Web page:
Such increased enrolment as may be due to businesslike management and methods is an increase of undergraduate enrolment. The net effect as regards the graduate enrolment -- apart from any vocational instruction that may euphemistically be scheduled as "graduate" -- is in all probability rather a decrease than an increase. Through indoctrination with utilitarian (pecuniary) ideals of earning and spending, as well as by engendering spendthrift and sportsmanlike habits, such a businesslike management diverts the undergraduate students from going in for the disinterested pursuit of knowledge, and so from entering on what is properly university work; as witness the relatively slight proportion of graduate students outside of the professional schools -- who come up from the excessively large undergraduate departments of the more expansive universities, as contrasted with the number of those who come into university work from the smaller and less businesslike colleges.

The ulterior consequences that follow from such businesslike standardization and bureaucratic efficiency are evident in the current state of the public schools; especially as seen in the larger towns, where the principles of business management have had time and scope to work out in a fair degree of consistency. The resulting abomination of desolation is sufficiently notorious. And there appears to be no reason why a similarly stale routine of futility should not overtake the universities, and give similarly foolish results, as fast as the system of standardization, accountancy and piece-work goes consistently into effect, -- except only for the continued enforced employment of a modicum of impracticable scholars and scientists on the academic staff, whose unbusinesslike scholarly proclivities and inability to keep the miner's-inch of scholastic credit always in mind, must in some measure always defeat the perfect working of standardization and accountancy.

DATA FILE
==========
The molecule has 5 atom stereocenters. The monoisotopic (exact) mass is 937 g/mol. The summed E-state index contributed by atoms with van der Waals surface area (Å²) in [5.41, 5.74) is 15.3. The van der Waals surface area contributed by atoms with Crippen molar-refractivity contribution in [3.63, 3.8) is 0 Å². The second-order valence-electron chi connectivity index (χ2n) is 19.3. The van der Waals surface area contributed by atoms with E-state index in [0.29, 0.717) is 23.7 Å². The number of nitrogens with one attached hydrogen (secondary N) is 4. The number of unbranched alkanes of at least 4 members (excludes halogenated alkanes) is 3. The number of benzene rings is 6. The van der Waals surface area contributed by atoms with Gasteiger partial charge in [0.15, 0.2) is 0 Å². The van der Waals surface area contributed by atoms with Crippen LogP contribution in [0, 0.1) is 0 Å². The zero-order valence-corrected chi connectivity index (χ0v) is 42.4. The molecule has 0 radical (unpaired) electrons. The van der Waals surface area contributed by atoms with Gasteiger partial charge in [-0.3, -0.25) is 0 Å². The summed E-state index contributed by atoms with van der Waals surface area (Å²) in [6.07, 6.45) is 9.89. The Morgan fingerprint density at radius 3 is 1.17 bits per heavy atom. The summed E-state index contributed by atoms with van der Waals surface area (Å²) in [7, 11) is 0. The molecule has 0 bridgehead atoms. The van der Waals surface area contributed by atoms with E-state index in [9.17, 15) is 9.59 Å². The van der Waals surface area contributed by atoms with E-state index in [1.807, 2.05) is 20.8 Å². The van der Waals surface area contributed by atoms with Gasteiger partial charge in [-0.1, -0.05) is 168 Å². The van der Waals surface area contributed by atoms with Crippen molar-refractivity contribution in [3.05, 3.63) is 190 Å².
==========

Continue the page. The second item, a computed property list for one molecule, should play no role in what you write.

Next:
As might be expected, this régime of graduated sterility has already made fair headway in the undergraduate work, especially in the larger undergraduate schools; and this in spite of any efforts On the part of the administration to hedge against such an outcome by recourse to an intricate system of electives and a wide diversification of the standard units of erudition so offered.

In the graduate work the like effect is only less visible, because the measures leading to it have come into bearing more recently, and hitherto less unreservedly. But the like results should follow here also, just so fast and so far as the same range of business principles come to be worked into the texture of the university organization in the same efficacious manner as they have already taken effect in the public schools. And, pushed on as it is by the progressive substitution of men imbued with the tastes and habits of practical affairs, in the place of unpractical scholarly ideals, the movement toward a perfunctory routine of mediocrity should logically be expected to go forward at a progressively accelerated rate. The visible drift of things in this respect in the academic pursuit of the social sciences, so-called, is an argument as to what may be hoped for in the domain of academic science at large. It is only that the executive is actuated by a sharper solicitude to keep the academic establishment blameless of anything like innovation or iconoclasm at this point; which reinforces the drift toward a mechanistic routine and a curtailment of inquiry in this field; it is not that these sciences that deal with the phenomena of human life lend themselves more readily to mechanical description and enumeration than the material sciences do, nor is their subject matter intrinsically more inert or less provocative of questions.
Thorsten Veblen, The Higher Learning In America: A Memorandum On the Conduct of Universities By Business Men (1918)